Donation Will Support “The Power of Place” Exhibition
The Smithsonian’s National Museum of African American History and Culture (NMAAHC) received a $1.5 million donation from Louis Bacon’s Moore Charitable Foundation. Bacon also donated an important painting, “The Garden of Eden,” by Robert S. Duncanson (1852), to NMAAHC. The gift directly supports “The Power of Place,” one of the museum’s inaugural exhibitions, a portion of which explores the origin of rice cultivation along the southeastern seaboard of the United States.
The exhibit about the rice fields of South Carolina’s low country will be located within “The Power of Place” exhibition. Enslaved Africans and African Americans cultivated rice along the southeastern seaboard of the United State for hundreds of years. The transformation of the landscape along this coast is a story of great creativity and cruel coercion, in which the culture, knowledge and skills that enslaved people brought with them from Africa played formative roles. The reverberations of this process continue to shape the region’s environment, culture and social life.
“It is crucial to preserve the stories of the rice fields of the low country because they hold important lessons for today,” said Louis Bacon, founder and president of The Moore Charitable Foundation. “We hope this exhibition will encourage people of all ages to learn about the significance of these places and value our shared history.”
Bacon is a direct descendent of Roger Moore, the original 18th-century owner of Orton Plantation, the northernmost rice plantation in the low country. As the owner of Orton Plantation Holdings, which owns Orton Plantation, Bacon is the driving force behind efforts to re-establish heirloom agricultural production on those lands. Orton Plantation Holdings purchased the plantation home and tracts of surrounding forest in November 2010, and shortly thereafter initiated environmental restoration and historical preservation efforts.
Many acres of rice fields have been lost over the years due to storm erosion and wave action from ships, but ongoing work to renew Orton’s fields will preserve the historic use of the land and maintain a key link to America’s past. Recent archaeological excavation efforts at Orton Plantation revealed for the first time the remains of the lost Kendal Plantation, a site originally founded in the 1720s by Moore. The site is also a testament to the heartache, sacrifice and accomplishment of all enslaved African Americans.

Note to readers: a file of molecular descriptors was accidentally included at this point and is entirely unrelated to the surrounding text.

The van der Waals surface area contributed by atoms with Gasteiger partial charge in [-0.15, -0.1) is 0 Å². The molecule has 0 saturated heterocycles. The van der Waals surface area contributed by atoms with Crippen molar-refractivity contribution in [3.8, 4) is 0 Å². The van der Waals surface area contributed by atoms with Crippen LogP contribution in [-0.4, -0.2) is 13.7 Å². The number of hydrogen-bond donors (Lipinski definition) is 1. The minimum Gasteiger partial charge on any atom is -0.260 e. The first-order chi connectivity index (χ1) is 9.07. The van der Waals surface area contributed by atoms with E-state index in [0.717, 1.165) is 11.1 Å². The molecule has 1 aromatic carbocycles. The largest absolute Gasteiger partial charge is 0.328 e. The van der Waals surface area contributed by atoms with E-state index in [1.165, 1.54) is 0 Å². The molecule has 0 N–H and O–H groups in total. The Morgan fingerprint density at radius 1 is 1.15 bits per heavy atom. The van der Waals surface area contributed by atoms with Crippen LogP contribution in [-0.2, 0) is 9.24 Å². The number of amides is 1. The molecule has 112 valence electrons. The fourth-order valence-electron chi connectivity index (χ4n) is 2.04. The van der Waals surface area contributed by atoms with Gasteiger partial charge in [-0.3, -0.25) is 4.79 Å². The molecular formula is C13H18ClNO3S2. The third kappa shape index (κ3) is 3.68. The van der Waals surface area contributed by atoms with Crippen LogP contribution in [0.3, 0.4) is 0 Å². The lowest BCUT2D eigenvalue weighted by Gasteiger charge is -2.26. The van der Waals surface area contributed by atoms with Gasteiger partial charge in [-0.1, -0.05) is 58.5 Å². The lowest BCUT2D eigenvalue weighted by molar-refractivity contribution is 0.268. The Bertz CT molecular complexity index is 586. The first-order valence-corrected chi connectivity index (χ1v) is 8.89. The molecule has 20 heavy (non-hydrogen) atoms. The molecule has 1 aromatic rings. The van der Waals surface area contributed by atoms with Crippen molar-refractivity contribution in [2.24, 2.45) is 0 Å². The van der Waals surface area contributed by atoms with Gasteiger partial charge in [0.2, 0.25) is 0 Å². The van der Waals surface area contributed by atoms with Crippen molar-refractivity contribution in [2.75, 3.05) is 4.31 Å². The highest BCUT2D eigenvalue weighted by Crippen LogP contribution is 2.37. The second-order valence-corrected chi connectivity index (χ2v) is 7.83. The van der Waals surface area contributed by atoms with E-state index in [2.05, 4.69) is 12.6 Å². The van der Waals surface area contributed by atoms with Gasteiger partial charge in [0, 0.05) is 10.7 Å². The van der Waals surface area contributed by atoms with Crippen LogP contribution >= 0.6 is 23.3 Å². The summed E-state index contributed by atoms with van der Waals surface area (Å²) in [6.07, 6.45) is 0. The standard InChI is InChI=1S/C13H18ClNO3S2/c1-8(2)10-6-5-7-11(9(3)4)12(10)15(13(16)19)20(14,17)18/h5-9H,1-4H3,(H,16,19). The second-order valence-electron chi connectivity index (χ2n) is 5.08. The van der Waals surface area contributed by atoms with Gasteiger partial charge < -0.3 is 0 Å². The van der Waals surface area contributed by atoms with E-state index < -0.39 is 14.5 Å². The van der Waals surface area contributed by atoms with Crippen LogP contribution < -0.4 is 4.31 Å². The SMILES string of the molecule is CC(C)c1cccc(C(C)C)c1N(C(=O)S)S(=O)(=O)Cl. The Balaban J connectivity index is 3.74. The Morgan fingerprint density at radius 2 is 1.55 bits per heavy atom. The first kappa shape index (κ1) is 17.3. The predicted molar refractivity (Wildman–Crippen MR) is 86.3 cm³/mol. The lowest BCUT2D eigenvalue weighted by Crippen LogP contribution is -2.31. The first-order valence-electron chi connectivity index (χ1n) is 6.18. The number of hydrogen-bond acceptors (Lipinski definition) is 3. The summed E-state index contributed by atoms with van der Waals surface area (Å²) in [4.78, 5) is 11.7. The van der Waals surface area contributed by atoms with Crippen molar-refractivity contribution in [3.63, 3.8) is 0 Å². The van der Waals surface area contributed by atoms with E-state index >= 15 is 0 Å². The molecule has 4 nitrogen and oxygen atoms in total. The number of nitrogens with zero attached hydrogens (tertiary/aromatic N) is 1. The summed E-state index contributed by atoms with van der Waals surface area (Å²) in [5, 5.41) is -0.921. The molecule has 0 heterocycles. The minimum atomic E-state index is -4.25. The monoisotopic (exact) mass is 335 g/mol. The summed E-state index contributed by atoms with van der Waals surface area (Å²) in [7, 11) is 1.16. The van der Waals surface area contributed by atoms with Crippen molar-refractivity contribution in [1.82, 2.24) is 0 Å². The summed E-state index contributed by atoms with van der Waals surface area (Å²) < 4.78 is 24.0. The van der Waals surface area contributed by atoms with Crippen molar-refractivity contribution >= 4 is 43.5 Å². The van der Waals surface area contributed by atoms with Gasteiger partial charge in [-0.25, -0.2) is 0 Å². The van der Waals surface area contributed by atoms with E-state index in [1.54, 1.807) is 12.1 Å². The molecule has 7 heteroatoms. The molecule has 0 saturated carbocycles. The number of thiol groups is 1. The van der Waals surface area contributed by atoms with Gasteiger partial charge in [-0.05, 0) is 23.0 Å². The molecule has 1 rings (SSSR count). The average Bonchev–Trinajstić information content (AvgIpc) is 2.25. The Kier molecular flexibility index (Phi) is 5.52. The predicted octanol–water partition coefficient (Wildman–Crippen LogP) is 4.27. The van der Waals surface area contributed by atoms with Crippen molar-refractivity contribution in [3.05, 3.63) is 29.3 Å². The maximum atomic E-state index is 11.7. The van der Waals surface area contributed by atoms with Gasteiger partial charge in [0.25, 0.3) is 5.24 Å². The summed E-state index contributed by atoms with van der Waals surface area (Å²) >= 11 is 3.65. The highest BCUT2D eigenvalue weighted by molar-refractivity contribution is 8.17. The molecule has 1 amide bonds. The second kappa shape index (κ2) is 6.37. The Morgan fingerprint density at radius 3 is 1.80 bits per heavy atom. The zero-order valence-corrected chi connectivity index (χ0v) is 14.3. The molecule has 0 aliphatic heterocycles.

When NMAAHC opens in 2016, “The Garden of Eden,” a work of oil on canvas, will be on display in the “Religion and Spirituality” gallery. Duncanson was a celebrated American landscape painter who explored themes related to religion, classical landscape and western expansion in his work. NMAAHC has built a collection of more than 30,000 objects to be used in exhibitions exploring major periods of African American history beginning with the origins in Africa and continuing through slavery, Reconstruction, the civil rights era, the Harlem Renaissance and the great migrations north and west and into the 21st century.
About the Museum
The National Museum of African American History and Culture was established by an Act of Congress through legislation signed into law in 2003 by President George W. Bush. Scheduled to open in fall 2016, the museum is under construction on the National Mall in Washington, D.C., on a five-acre tract adjacent to the Washington Monument. Upon completion, NMAAHC will become the nation’s largest and most comprehensive cultural institution devoted exclusively to exploring and documenting the African American story and its impact on American history. The museum will be open for the first time to the public on September 24, 2016. For more information, visit the museum’s website at nmaahc.si.edu.